Main Activity: Spells on Scrolls
Take a piece of A3 cartridge paper and gently tear a strip down its length, approx 8cm wide. One piece of A3 should be enough for about 3 children to end up with a strip. Those with the straight edge will need to tear down the length of their paper twice so you end up with two torn edges.
You are going to imagine you are drawing an ingredient list for your own magic spell. Oberon’s is a love spell – what will your spell be for? Perhaps to make someone grow wings and fly? To be invisible? To be able to travel in time?
Instead of writing out your spell, you’re going to draw it – but you may want to use some words and phrases too.
Begin by selecting 5-6 small objects. These can be from the same collection you used in the warm up (NB teachers: Try and edit this collection to only include natural forms, adding a few more into the collection items for interest!)
Oberon talks about using the nectar from a particular flower and squeezing in into Titania’s eyes. How could the objects you’ve chosen be used to make a magic potion? Perhaps a pebble could be ground up and mixed with some dried leaves? This could then be mixed with raindrops and taken as a drink. Keep these ideas flowing as you work and maybe note a few down.
Using the narrow strip of paper as your guide, begin to draw one object at one end. Use the skills of careful looking used in the warm up to help you. By this point you should understand what certain drawing materials do and the different effects they make on paper. Choose the ones you like best and explore them further. You may like to use colour or you may prefer to stick with pencils and charcoal.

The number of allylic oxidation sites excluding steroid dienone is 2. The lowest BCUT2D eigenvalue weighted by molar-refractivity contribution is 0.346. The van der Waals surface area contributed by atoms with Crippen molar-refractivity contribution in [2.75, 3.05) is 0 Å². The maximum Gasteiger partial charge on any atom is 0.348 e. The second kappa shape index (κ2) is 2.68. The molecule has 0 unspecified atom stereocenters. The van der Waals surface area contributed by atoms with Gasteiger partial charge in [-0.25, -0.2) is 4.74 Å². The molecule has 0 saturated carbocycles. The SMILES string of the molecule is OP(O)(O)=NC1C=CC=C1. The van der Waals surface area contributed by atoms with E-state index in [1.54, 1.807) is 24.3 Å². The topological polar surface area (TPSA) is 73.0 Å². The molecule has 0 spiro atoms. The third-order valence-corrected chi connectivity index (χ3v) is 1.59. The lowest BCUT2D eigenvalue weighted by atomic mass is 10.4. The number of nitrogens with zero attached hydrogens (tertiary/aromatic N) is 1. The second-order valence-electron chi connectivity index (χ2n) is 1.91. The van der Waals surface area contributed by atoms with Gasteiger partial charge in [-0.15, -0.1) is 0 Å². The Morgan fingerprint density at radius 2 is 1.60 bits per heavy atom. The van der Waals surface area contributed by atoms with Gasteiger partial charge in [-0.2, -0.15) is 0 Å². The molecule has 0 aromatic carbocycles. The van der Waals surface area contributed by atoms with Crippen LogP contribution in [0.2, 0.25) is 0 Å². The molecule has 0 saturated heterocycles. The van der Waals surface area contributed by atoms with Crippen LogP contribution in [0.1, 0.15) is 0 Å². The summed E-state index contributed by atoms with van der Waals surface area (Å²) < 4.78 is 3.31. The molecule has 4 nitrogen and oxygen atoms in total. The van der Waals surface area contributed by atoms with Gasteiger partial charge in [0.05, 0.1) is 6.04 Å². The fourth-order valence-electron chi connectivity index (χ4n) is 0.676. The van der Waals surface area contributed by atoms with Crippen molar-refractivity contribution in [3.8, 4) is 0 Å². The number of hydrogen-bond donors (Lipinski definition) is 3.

You may need to share some of the items so sit together in groups if need be.
Take a moment to observe and think about the objects. Can you see any connections between them or how they might align in an interesting way? For example, a small feather next to a bit of cracked eggshell or a shell next to a beach pebble. Find relationships between the objects and discuss these.
When you’re happy with your first object, begin drawing the next. What lines or marks can you use to connect them together as if by a plant shoot or vine? Try and make the objects connect in a way that mirrors all the natural forms mentioned in A Midsummer Night’s Dream.
Continue drawing your objects until you have filled the scroll of paper.
Next, have another think about any words of phrases you could annotate your drawings with. Look back over Oberon’s words and how rich and poetic they are? Can you think of your own that relate to your chosen objects, keeping in mind what your potion is for?
When you are finished you can roll up your scroll spells and secure them with some garden twine or string!
Would anyone like to share their spell? Can you practice reading or describing the ‘recipe’ for your spells altogether as if you were Oberon?!
What imagery did you choose from the text? How did thinking of these images help you imagine your spell?
Move onto session six here.